Google is close to reaching a settlement deal with the FTC over concerns raised back in February that the search giant was actively circumventing the privacy settings of desktop and iOS Safari users. Back then an investigation by the Wall Street Journal revealed that even though Safari’s default setting blocks cookies from third parties, Google found a workaround to install a tracking cookie on users' iPhones, iPads and PCs without consent.
Google maintained that it was using known functionality in Safari to provide features for users signed-in to one of its services, like the ability to use the "+1" button and get personalized ads. They also stressed that the advertising cookies generated did not collect users' personal information.
Their explanation failed to appease regulators, though, and now Google must pony up $22.5 million to put the matter behind. What seems to have played against their favor is the fact that as of February 2012, in its own online privacy guide, Google misrepresented to Safari users that they did not need to do anything to opt out of its advertising cookies because “Safari is set by default to block all third-party cookies.”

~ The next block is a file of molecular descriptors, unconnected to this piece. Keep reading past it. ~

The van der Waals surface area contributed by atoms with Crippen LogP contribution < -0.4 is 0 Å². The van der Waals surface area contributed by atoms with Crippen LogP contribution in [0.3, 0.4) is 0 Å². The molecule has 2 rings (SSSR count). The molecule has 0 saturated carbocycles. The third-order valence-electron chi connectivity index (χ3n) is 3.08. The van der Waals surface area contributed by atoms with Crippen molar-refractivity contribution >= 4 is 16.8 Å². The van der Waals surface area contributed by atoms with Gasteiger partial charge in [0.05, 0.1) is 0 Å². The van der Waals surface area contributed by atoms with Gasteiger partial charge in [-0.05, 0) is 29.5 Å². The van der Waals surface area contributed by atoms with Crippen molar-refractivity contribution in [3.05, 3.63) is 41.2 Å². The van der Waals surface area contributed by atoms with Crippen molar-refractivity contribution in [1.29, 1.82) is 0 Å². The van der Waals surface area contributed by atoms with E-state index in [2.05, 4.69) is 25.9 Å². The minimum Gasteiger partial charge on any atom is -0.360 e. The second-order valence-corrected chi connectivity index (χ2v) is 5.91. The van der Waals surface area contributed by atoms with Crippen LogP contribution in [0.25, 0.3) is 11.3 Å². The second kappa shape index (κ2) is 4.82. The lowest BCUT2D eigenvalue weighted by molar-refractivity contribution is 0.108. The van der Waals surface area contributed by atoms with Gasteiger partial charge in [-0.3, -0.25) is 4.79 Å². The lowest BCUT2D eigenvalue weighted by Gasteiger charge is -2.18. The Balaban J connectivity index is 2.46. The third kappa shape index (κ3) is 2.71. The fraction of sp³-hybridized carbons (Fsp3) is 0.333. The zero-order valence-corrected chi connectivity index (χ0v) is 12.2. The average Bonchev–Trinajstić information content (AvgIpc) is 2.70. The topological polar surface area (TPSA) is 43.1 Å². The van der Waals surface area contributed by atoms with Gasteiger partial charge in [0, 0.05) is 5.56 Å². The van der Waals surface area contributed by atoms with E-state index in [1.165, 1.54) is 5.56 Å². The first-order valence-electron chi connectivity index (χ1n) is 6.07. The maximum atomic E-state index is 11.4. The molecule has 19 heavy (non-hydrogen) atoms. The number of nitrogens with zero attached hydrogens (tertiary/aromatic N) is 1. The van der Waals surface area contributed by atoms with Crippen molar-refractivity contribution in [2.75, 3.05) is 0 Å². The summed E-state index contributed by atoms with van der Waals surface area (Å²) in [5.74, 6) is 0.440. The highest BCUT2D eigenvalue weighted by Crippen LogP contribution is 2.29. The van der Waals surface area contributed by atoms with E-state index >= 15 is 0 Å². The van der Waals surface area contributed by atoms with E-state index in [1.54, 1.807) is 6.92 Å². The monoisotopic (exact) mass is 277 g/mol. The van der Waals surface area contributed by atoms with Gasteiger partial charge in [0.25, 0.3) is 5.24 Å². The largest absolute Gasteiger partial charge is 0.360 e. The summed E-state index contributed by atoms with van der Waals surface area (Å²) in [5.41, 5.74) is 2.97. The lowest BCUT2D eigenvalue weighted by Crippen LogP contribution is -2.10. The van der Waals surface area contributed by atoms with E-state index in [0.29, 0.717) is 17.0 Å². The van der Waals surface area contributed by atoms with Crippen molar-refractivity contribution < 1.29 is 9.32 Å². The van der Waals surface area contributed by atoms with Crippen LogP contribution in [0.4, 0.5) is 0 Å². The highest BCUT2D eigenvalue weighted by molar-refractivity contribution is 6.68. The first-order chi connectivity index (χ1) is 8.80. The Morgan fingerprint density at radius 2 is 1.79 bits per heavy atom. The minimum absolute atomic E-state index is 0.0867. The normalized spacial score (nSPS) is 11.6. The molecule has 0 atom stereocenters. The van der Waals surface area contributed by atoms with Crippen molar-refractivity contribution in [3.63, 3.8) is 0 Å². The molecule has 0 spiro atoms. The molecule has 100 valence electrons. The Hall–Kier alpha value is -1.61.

The company has since removed that wording from its site.
The Wall Street Journal noted that the anticipated $22.5 million fine will be the largest ever imposed by the commission on a single company. But while that might sound like a decent sum of cash, the paper also estimates that last year Google raked in that much in revenue every 5 hours.
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